U.S. at 598).
In Mathis, the Supreme Court clarified how courts should determine whether a particular
statutory violation falls within the generic version of an enumerated offense. Id. Courts must
apply “the categorical approach: They focus solely on whether the elements of the crime of
conviction sufficiently match the elements of generic burglary, while ignoring the particular facts
of the case.” Id. Elements, in this context, means “the things the prosecution must prove to
sustain a conviction.” Id. For example, if the statutory elements of burglary cover “any more
conduct than the generic offense, then it is not an ACCA ‘burglary’ – even if the defendant’s
actual conduct (i.e., the facts of the crime) fits within the generic offense’s boundaries.” Id. The
central question is whether the statute lists multiple elements disjunctively, thereby creating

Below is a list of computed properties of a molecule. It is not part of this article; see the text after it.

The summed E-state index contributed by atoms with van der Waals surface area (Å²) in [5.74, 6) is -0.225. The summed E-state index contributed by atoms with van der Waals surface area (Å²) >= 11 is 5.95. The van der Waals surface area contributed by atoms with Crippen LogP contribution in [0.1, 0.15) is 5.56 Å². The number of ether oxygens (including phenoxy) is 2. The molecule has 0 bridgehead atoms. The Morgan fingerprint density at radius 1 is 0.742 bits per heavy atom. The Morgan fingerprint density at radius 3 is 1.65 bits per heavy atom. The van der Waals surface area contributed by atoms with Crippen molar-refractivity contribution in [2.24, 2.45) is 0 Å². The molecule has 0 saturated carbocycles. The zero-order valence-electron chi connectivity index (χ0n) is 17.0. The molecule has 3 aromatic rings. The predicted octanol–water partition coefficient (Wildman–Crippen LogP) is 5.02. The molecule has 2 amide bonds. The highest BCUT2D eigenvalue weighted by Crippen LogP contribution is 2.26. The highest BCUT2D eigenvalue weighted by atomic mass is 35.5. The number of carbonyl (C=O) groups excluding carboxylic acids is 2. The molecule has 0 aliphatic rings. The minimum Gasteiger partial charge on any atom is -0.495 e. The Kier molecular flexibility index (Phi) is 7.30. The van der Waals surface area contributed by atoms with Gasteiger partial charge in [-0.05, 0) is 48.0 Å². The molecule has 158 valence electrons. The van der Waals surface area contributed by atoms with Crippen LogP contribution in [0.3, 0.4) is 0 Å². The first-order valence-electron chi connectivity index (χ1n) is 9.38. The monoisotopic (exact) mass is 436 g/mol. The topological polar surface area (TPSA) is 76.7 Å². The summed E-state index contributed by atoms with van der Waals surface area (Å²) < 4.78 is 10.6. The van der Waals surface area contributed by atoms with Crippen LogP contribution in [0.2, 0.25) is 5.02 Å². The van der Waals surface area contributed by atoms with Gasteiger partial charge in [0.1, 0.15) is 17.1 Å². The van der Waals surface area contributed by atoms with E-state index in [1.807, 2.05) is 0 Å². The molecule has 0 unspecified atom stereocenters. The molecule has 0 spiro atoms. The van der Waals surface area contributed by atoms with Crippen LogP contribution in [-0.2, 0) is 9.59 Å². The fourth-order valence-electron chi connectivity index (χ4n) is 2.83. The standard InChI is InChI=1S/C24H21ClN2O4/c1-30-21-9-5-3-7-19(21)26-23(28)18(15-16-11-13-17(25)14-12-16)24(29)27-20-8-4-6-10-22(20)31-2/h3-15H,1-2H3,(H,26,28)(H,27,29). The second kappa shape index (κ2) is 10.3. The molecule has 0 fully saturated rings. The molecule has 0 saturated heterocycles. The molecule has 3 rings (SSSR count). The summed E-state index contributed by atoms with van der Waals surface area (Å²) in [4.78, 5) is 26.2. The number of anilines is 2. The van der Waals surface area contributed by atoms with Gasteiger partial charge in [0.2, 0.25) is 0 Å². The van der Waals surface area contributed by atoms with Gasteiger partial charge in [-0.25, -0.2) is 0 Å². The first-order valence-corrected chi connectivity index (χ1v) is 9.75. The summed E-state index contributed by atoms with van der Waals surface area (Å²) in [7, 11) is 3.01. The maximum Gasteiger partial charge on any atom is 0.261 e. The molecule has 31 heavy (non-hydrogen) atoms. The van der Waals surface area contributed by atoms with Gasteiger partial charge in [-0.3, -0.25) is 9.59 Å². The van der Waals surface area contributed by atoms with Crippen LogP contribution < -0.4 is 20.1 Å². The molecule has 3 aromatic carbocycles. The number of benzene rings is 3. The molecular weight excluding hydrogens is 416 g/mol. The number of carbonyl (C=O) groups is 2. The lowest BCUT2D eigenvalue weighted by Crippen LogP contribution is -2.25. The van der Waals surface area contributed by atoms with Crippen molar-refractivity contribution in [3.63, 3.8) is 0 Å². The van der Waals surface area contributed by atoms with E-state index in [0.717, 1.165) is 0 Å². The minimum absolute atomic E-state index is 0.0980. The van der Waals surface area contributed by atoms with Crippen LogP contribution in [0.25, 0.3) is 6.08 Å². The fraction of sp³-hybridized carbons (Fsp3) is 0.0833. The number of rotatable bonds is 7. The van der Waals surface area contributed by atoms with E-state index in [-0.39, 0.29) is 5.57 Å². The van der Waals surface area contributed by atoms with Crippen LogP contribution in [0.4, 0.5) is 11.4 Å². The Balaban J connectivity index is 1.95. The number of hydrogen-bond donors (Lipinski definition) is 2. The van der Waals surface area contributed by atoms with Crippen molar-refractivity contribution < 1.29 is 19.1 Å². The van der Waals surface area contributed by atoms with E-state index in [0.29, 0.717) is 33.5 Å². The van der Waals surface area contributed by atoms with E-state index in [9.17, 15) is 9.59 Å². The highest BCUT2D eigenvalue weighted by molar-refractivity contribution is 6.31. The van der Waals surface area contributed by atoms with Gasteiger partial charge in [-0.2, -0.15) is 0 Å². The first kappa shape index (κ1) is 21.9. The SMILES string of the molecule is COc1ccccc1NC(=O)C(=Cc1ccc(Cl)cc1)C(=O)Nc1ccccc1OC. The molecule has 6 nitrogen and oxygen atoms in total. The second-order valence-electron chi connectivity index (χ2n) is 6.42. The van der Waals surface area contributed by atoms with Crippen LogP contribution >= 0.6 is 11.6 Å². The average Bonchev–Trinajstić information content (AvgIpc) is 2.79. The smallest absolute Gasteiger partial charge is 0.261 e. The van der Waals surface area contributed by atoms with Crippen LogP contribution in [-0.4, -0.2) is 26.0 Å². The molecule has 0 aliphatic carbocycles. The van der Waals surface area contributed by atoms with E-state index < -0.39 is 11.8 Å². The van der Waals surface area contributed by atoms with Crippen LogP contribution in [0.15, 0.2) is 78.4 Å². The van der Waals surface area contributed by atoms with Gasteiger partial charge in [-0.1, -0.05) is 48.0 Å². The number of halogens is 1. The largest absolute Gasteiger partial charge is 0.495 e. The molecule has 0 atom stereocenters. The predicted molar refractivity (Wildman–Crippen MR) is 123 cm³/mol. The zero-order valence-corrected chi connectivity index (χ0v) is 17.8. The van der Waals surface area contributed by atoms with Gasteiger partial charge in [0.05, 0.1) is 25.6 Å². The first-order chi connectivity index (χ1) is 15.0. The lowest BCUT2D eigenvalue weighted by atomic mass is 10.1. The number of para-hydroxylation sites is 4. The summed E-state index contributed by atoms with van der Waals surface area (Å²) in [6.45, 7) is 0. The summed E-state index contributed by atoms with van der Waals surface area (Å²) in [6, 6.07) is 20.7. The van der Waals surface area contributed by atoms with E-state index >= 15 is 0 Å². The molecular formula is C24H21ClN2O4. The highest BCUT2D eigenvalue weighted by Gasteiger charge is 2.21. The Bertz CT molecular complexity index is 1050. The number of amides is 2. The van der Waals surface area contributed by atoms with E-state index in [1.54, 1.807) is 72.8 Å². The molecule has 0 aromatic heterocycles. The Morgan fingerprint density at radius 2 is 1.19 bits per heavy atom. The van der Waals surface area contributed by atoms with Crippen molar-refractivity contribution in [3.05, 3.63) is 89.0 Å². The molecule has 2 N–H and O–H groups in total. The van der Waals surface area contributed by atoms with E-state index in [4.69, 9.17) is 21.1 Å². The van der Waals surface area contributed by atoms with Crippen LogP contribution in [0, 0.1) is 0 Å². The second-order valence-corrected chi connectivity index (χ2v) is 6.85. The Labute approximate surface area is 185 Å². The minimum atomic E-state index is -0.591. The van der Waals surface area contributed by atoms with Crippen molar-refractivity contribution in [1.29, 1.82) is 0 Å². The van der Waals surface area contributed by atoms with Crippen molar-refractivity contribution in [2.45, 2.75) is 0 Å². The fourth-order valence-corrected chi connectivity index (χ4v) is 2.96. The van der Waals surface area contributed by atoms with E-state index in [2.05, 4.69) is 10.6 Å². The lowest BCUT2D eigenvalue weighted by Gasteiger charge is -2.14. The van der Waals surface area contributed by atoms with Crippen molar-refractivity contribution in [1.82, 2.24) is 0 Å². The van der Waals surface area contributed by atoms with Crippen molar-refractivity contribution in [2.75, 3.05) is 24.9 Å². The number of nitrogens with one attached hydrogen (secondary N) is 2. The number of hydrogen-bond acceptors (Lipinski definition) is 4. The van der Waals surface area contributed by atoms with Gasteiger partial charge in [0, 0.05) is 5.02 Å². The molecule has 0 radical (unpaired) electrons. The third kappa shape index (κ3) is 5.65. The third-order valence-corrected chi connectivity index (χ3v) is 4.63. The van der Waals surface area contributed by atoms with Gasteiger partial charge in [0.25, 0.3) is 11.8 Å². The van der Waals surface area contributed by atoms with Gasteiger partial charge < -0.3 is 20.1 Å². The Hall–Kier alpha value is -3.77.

multiple crimes (i.e., a divisible statute, triggering the modified categorical approach), or
whether a statute enumerates various factual means of committing a single element (i.e., an
indivisible statute, requiring the categorical approach). Id. at 2249-50. To determine if a statute
lists alternative means or elements, courts should look at the plain language of the statute, but
state court decisions may assist sentencing courts. If statutory alternatives carry different
punishments, then they must be elements (and, thus, the statute is divisible, triggering the
modified categorical approach). Id. at 2257 (citation omitted).
Thus, the Court’s analysis will focus on the New Mexico commercial burglary statute. If
the statutory elements are the same or narrower than the elements of generic burglary, then the
Court may rely on Defendant’s convictions for this offense to affirm Defendant’s enhanced
sentence. However, if commercial burglary under New Mexico law does not qualify as a generic
burglary under the enumerated clause, the Court cannot rely on that conviction. Id. at 2557,
New Mexico’s burglary statute provides that
[b]urglary consists of the unauthorized entry of any vehicle, watercraft, aircraft,